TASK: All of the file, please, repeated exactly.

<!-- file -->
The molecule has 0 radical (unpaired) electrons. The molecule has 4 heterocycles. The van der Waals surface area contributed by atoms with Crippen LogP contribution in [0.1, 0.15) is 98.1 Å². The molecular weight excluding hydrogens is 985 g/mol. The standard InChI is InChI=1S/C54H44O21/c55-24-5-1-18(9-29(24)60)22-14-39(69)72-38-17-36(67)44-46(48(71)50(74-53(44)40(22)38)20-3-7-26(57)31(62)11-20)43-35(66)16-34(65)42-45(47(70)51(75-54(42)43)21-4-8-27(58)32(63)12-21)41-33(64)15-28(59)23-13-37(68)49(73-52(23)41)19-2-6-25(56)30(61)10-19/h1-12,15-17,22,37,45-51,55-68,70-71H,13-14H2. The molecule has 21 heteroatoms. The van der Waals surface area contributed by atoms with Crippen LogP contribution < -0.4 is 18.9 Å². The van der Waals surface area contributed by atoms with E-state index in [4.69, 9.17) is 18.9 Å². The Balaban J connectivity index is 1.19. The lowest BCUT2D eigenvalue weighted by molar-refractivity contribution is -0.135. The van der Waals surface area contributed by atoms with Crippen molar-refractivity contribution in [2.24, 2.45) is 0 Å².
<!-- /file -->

The molecule has 0 radical (unpaired) electrons. The molecule has 4 heterocycles. The van der Waals surface area contributed by atoms with Crippen LogP contribution in [0.1, 0.15) is 98.1 Å². The molecular weight excluding hydrogens is 985 g/mol. The standard InChI is InChI=1S/C54H44O21/c55-24-5-1-18(9-29(24)60)22-14-39(69)72-38-17-36(67)44-46(48(71)50(74-53(44)40(22)38)20-3-7-26(57)31(62)11-20)43-35(66)16-34(65)42-45(47(70)51(75-54(42)43)21-4-8-27(58)32(63)12-21)41-33(64)15-28(59)23-13-37(68)49(73-52(23)41)19-2-6-25(56)30(61)10-19/h1-12,15-17,22,37,45-51,55-68,70-71H,13-14H2. The molecule has 21 heteroatoms. The van der Waals surface area contributed by atoms with Crippen LogP contribution < -0.4 is 18.9 Å². The van der Waals surface area contributed by atoms with E-state index in [4.69, 9.17) is 18.9 Å². The Balaban J connectivity index is 1.19. The lowest BCUT2D eigenvalue weighted by molar-refractivity contribution is -0.135. The van der Waals surface area contributed by atoms with Crippen molar-refractivity contribution in [2.24, 2.45) is 0 Å².